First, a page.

Snake charmer becomes village dentist

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Nurul Amin, 60, of Sagoria Bazar in Burir Char Union of Noakhali's Hatiya Island, spent his younger years pursuing the career of snake charming. From there, like most snake charmers he knows, he switched to dentistry.

“I felt guilty about cheating people,” says Amin, who's been a dentist for 35 years. “It's why I became a dentist. That was a bad business but this is solid.”

Village dentists like Amin have no qualification. They arrive at a patient's house with dental tools and experience removing cobras' fangs.

On Hatiya Island with over 400,000 people there is probably only one dentist of the usual sort. The village dentists, often former snake charmers, take care of the vast bulk of dental needs.

Amin's former career began while still at school.A snake charmer visited the area and it would seem he didn't only charm the snake. He also charmed Amin who decided to follow him.

Some days later when Amin returned home his parents hit him. “Why do you want to do that?” they scolded, “It's a cheating profession.” It was a turning point. Angry with his parents, he returned to the charmer.

During training he handled snakes daily. By age 17 he had his own snake.

 

“First we'd milk the snake of its venom,” he says, “then cut the fangs out. The fangs regrow three or four times; after that they don't regrow.” Amin force-fed his snakes with small fish once a fortnight. On average, they livedabout five years.

One snake survived for seven years but Amin never held any particular attachment. “A snake doesn't recognise anyone,” he says, “They're selfish.”

During their hibernation months Amin kept his snakes in straw for warmth. But even during those months he would wake them for his canvassing shows, where he sold bottles of fake anti-snake potion and tabiz spell-bracelets to ward off snakes. As a canvasser Amin made up to 5,000 taka per day – a lot of money back then.

“The trick of snake charming is that they can't see behind them. We grab them from behind.”

It's not the only trick. Sometimes he used non-venomous snakes, especially the dharai snake which would make a big bite with lots of blood, impressive to onlookers. They also used Gaultheria medicine, putting the substance in the snake's tooth holes beforehand. When the snake bit, people thought the drops of medicine were venom. Amin would lick it off his arm and swallow it.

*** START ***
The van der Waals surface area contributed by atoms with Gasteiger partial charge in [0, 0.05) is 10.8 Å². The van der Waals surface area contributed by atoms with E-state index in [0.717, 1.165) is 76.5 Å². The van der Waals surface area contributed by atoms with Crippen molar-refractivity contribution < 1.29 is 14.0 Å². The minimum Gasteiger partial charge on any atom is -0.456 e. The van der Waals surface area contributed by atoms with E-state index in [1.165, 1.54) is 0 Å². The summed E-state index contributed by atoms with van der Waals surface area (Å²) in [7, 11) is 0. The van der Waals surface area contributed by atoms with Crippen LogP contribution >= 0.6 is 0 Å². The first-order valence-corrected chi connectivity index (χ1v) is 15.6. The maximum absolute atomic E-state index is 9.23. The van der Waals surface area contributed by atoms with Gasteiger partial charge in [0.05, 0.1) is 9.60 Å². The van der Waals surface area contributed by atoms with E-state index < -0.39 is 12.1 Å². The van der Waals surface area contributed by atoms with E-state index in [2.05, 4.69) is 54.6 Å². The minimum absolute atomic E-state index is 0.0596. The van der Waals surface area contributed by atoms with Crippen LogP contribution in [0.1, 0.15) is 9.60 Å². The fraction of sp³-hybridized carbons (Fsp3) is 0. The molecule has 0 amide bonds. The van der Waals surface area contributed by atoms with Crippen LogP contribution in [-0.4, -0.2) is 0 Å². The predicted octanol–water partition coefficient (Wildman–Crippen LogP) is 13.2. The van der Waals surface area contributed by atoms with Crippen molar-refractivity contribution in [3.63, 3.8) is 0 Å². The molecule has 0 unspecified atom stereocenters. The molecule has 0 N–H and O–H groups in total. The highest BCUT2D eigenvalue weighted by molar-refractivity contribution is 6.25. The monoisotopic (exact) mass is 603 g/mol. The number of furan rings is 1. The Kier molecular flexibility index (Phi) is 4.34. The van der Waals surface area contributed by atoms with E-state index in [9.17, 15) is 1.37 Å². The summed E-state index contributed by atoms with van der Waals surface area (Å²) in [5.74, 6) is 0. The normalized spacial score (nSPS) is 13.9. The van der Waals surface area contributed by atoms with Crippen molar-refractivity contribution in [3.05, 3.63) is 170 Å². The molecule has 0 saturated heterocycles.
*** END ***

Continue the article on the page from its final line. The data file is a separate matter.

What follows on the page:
Once, Amin was bitten. “I was told the snake had no teeth,” he says, “so I opened its mouth and rubbed my finger inside. I saw blood.” For snake bites, charmers believe putting the wound in fire can help. They use salt and opiates.

“If a snake bites an opium addict, sometimes the snake will die,” believes Amin.

The day he was bitten was busy. It was the market before Eid and he sold many spell-bracelets. But by evening, in the tea shop, he began to feel dizzy. “I was only half-poisoned,” he says. He was unconscious for four days.

Amin's younger brother wasn't so lucky. Amin was teaching him charming in Chittagong when a snake bit him. They hadn't realised the fangs had regrown. Amin's younger brother died at age 25.

But most snake charmers don't die of snake bite. “They drink too much,” says Amin, “It's the alcohol that kills them.”

As a village dentist Amin makes up to 5,000 taka per month – what he used to make in a day. Now and then the father of four still turns his hand to snake charming, but his sons did not inherit the skill.

“I wouldn't let them near the snakes,” he says, “It's a cheating profession. If they'd ever done that, I would've thrown them out of the house.”



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